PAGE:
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SATisfaction #3: SAT Books Reviewed

By on Apr 16, 2007 in Reviews | 2 comments

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As the SAT draws closer, it’s time to brush up all your skills related to the topics which are coming. Now many students think that they might not need any specific help resource for this, even I did at one point of time; but I realized later that it isn’t so, for all those who want really high SAT scores. SAT, tests nothing which you’ve learnt at school, or will learn in college; instead, as The Princeton Review says, ETS (the SAT writing company), simply tests you against their standards. So I’d really advice all you people out there to buy a good book. Here’s a buying guide to the books available here in the Indian market.

Basically, you’ll find three companies here whose books are available easily – Barron’s, Kaplan, and The Princeton Review. And within their materials, you’ll find two kinds of books on the SAT – one is the ‘Cracking the SAT’ type, which have a few sample papers, and loads of tips and tricks for the SAT; and the second is sample paper books. My advice is that you should buy the first type, because you’ll be able to loads of SAT papers for free online anyway – almost every prep company gives out one as a promotional trial. What you really need, is the information and statistics behind each section, and their tips. Here’s how the three line up:

Barron’s: The Indian publisher of Barron’s books prints them on really horrible paper. In fact, the MTNL telephone directory uses better quality recycled paper than Barron’s. It’s really going to be a strain reading from this, and you’d not want that because you want to give 4-hour long online SATs, don’t you? This is the cheapest of the three.

Kaplan: Although not so popular in India, Kaplan is pretty good, although it is the costliest of the lot. Also, it’s found in a lesser number of bookstores than the other two. Kaplan’s materials are pretty good, but then again it loses out badly on the cost factor. More on Kaplan in a future post.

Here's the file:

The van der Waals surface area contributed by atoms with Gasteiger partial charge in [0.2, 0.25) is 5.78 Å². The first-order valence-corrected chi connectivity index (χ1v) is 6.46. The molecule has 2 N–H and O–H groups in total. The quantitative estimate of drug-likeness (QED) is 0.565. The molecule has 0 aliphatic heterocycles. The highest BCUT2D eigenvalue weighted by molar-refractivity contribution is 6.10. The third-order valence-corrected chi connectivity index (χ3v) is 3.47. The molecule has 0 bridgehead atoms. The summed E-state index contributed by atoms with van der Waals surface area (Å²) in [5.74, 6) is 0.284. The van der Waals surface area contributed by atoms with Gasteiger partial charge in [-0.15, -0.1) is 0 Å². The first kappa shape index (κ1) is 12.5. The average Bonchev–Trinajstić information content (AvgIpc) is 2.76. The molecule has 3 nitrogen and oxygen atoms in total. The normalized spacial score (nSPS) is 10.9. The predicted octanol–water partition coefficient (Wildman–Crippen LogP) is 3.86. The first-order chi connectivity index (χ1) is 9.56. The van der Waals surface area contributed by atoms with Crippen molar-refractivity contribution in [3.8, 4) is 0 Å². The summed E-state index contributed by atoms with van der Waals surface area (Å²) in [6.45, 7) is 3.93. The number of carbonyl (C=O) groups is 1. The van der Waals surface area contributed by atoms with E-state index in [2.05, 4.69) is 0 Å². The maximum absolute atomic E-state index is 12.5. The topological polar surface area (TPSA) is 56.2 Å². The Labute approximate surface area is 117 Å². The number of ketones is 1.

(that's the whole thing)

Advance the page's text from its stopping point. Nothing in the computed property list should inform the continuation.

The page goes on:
The Princeton Review: TPR is widely available in India, and scores big because it’s cheap, and has good quality too, although not as good as Kaplan. TPR is aimed more at slightly above average students who want to improve their score, and students looking for near-perfect or a bit lesser scores might be disappointed. Still, the analysis and the techniques given are real good. Their tips WILL give you higher accuracy, however, turning up for the SAT without practicing their techniques WILL slow you down since their philosophy aims at a higher accuracy rate. TPR also gives online resources, for which you must register using the serial of your book, so if you’ve an old one, you might not be able to access that. Another major reason why you might want to buy TPR is that the girl on the cover is hot.

A word about the official SAT guide – it won’t let you in on as many tips as the other books, so maybe you shouldn’t take that. And when you DO buy a book, please, don’t keep in neat and clean, because it’s gonna be useless one year down the line for anyone. Feel free to jot down notes and attempt answers in it.



2 Comments

  1. Somonnoy

    April 17, 2007

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    Kaplan typically has questions that are of a level higher than what you would face in SAT. TPR has questions that are closer to the real SAT.

  2. GQ

    April 17, 2007

    Post a Reply

    Wow! Shom sir joined the Blogger community too!?! I noticed that about Kaplan’s papers too.

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